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They Work Together

"Jack Donald, Joan Donald"

Jack and Joan Donald, through Parkland Industries own 141 gas stations in three Provinces, and an oil refinery near Red Deer, Alberta. They are millionaires living on a ranch outside of Red Deer, where they could live the lives of the rich and famous. But, in fact there is nothing pretentious about them. They're as down-to-earth as you can get.

Only a formal affair, like a shareholder's meeting will get Jack into a suit and tie. Most days he's comfortable in an open-necked shirt, casual pants and cowboy boots.

Born in Edmonton, Jack got his first feel for the gas business as a youngster pumping the stuff at a local station.

"I've tried other things from time to time, but I like the gas industry. It's a people business. I enjoy going to work every day. It's a real challenge."

Running the 1Oth largest integrated oil company in Canada and being involved in many community ventures, how does he manage to keep everything under control?

"In my office you will see a row of briefcases, each representing a company in which I'm involved. At a moment's notice I can pick up a briefcase and be ready to go. It's organization and having a wife leading and pushing me in the right direction, and on time, is what's important in our operation. "

Leading and pushing, Joan Donald is very much involved in their "Fas Gas", "Bi-Le" and "Gasex" stations located mostly in small towns in Alberta, Saskatchewan and British Columbia. She is Assistant Corporate Secretary of Parkland Industries, the Red Deer based company whose gross earnings were projected to be $175 million in 1991.

That's a far cry from 26 years ago when the Donalds bought their first Texaco outlet in Red Deer for $5,000. Joan was right in from the beginning:

"I was kind of thrown into it. I didn't have the background that Jack did. He went off to get his mechanic's license at the Southern Alberta Institute of Technology and I was left to run the station. So I learned very quickly."

Working together is important:

"We work well together. We each have our strengths and weaknesses. When one has a workload that is almost impossible, the other one will come in and pick up the pieces. We do this back and forth. We enjoy life and every day is fun. "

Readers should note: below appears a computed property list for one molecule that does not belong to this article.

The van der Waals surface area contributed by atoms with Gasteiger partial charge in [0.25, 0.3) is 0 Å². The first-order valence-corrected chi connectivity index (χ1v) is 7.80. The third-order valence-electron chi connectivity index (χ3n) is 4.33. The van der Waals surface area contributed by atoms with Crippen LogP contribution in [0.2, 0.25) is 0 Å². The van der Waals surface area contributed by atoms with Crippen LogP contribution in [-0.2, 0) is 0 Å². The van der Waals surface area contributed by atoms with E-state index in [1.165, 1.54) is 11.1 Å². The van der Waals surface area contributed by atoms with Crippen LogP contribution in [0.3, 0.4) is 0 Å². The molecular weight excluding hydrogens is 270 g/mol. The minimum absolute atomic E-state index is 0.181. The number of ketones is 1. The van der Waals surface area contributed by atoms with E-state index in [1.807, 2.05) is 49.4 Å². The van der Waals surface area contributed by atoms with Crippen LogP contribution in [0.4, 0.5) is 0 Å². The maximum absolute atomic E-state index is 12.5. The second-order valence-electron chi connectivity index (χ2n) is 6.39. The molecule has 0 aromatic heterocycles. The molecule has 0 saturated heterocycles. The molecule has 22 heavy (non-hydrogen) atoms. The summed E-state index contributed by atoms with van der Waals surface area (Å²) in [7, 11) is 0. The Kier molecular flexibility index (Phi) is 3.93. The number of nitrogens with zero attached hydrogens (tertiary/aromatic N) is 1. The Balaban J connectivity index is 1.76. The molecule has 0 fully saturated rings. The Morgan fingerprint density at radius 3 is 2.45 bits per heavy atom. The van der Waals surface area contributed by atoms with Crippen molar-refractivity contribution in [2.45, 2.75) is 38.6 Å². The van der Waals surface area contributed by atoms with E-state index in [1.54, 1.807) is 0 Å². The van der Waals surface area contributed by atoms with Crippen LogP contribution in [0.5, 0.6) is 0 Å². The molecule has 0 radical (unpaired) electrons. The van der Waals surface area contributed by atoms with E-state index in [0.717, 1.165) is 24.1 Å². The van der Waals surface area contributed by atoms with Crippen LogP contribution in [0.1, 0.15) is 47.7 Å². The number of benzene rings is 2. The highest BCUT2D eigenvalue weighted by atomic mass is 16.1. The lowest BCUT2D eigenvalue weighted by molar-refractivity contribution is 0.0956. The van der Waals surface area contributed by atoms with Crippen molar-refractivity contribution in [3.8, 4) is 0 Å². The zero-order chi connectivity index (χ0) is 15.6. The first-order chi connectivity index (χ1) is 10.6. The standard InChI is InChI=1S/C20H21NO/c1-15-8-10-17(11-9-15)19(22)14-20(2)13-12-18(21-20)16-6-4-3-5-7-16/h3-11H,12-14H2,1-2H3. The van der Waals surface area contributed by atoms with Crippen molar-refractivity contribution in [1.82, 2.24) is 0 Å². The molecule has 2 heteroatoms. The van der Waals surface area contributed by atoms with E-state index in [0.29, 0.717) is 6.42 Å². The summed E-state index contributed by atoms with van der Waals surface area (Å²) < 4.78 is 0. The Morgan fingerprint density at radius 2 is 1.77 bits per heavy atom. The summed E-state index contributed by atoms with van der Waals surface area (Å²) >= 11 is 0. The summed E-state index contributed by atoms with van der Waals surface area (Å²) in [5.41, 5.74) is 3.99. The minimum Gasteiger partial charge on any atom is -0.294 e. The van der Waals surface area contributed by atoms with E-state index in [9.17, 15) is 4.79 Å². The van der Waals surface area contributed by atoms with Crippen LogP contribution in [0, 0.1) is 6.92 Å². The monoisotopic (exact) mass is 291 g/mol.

Joan somehow found time to have two children and the Donalds now have five grandchildren. But being grandparents hasn't slowed them down a bit.

Parkland Industries directly employed 132 people in 1990 and approximately 850 more employed through the service station chain. Its assets include a former Shell Oil refinery; oil production of 575 barrels a day, a fleet of 19 trucks, a service station supply company and many other affiliated firms serving the petroleum industry.

Despite some inconveniences, the Donalds had no plans to move from Red Deer. Jack, a former alderman, was Chairman in 1990 of Alberta Opportunity Company whose object is to finance qualified small businesses on behalf of the Province of Alberta. Jack is Director and Chairman of the Board of the Canadian Western Bank and has been on the Board of Red Deer College and many other community organizations.

Joan is equally busy on the home scene: she is a Director of the Red Deer Westerner Exposition Association, a member of the College Board and an avid supporter of equestrian events. Yet the couple manages to spend time together on and off the job. It means sharing and trusting.

"It helps when you work together. Joan knows what I do for a living and she doesn't get upset if I'm late for supper, or if I don't get home for supper at all. She's a very intense person and when she worries about some activity she's involved in, I understand what she's going through as well. We've learned to live through the crises together and I feel it has strengthened our marriage.

“When I asked them what advice they have for young people going into business for the first time they replied:

JOAN:" I would say they should have a well-thought-out plan and know the business they're going into. Work in that particular field prior to entering the market."

JACK: In every instance, the rules of good business apply. You seek out an opportunity and analyze it. My Dad told me you'll never go broke making a profit, just as long as you are not too greedy in the process. I'm afirm believer that there are many opportunities for young people in business today, different kinds of opportunities than there were 26 years ago. Canada is a young country and it's growing. It requires people to find out what its needs are, then go out and fill those needs."

Despite all their success Jack still keeps his mechanic's license up-to date, "Just in case", and meantime the Donald's homespun style has filtered down to the firm's executives who all drive pickup trucks so they can deliver a load of motor oil if necessary. Although he owns a Mercedes, Jack usually travels to work in a pickup truck himself.

Parkland Industries is booming in a world of oil adventure. The Company expects to add many more outlets, perhaps as many as 10 a year. Recently they acquired the Western Canadian right for the U.S. convenience chain AM/PM. And it all began with one leased station and the belief that hard work and working together can be fun. Jack and Joan Donald-Canadian Achievers.

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